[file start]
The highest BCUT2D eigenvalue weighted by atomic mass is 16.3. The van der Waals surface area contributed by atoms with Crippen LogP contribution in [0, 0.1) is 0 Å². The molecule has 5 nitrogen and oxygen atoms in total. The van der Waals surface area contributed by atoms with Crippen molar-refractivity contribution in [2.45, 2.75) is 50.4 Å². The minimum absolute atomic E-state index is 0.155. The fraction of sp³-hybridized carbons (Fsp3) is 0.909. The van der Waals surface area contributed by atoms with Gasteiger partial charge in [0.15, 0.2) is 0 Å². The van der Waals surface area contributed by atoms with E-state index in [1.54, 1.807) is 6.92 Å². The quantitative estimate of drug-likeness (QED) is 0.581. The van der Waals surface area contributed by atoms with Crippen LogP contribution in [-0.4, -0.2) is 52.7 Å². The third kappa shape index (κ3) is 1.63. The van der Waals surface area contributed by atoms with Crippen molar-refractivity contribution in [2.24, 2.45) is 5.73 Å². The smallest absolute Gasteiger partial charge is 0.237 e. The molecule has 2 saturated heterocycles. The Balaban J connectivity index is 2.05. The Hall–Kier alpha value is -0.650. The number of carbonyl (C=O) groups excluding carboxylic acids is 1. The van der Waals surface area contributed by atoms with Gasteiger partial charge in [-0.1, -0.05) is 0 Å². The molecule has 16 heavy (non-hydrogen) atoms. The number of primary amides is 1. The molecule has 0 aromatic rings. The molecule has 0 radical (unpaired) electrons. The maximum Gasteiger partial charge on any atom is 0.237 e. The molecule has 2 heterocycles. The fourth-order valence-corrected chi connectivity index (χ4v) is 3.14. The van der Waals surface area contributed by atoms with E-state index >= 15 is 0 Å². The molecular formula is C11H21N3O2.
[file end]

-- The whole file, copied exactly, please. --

The highest BCUT2D eigenvalue weighted by atomic mass is 16.3. The van der Waals surface area contributed by atoms with Crippen LogP contribution in [0, 0.1) is 0 Å². The molecule has 5 nitrogen and oxygen atoms in total. The van der Waals surface area contributed by atoms with Crippen molar-refractivity contribution in [2.45, 2.75) is 50.4 Å². The minimum absolute atomic E-state index is 0.155. The fraction of sp³-hybridized carbons (Fsp3) is 0.909. The van der Waals surface area contributed by atoms with Gasteiger partial charge in [0.15, 0.2) is 0 Å². The van der Waals surface area contributed by atoms with E-state index in [1.54, 1.807) is 6.92 Å². The quantitative estimate of drug-likeness (QED) is 0.581. The van der Waals surface area contributed by atoms with Crippen LogP contribution in [-0.4, -0.2) is 52.7 Å². The third kappa shape index (κ3) is 1.63. The van der Waals surface area contributed by atoms with Crippen molar-refractivity contribution in [2.24, 2.45) is 5.73 Å². The smallest absolute Gasteiger partial charge is 0.237 e. The molecule has 2 saturated heterocycles. The Balaban J connectivity index is 2.05. The Hall–Kier alpha value is -0.650. The number of carbonyl (C=O) groups excluding carboxylic acids is 1. The van der Waals surface area contributed by atoms with Gasteiger partial charge in [-0.1, -0.05) is 0 Å². The molecule has 16 heavy (non-hydrogen) atoms. The number of primary amides is 1. The molecule has 0 aromatic rings. The molecule has 0 radical (unpaired) electrons. The maximum Gasteiger partial charge on any atom is 0.237 e. The molecule has 2 heterocycles. The fourth-order valence-corrected chi connectivity index (χ4v) is 3.14. The van der Waals surface area contributed by atoms with E-state index >= 15 is 0 Å². The molecular formula is C11H21N3O2.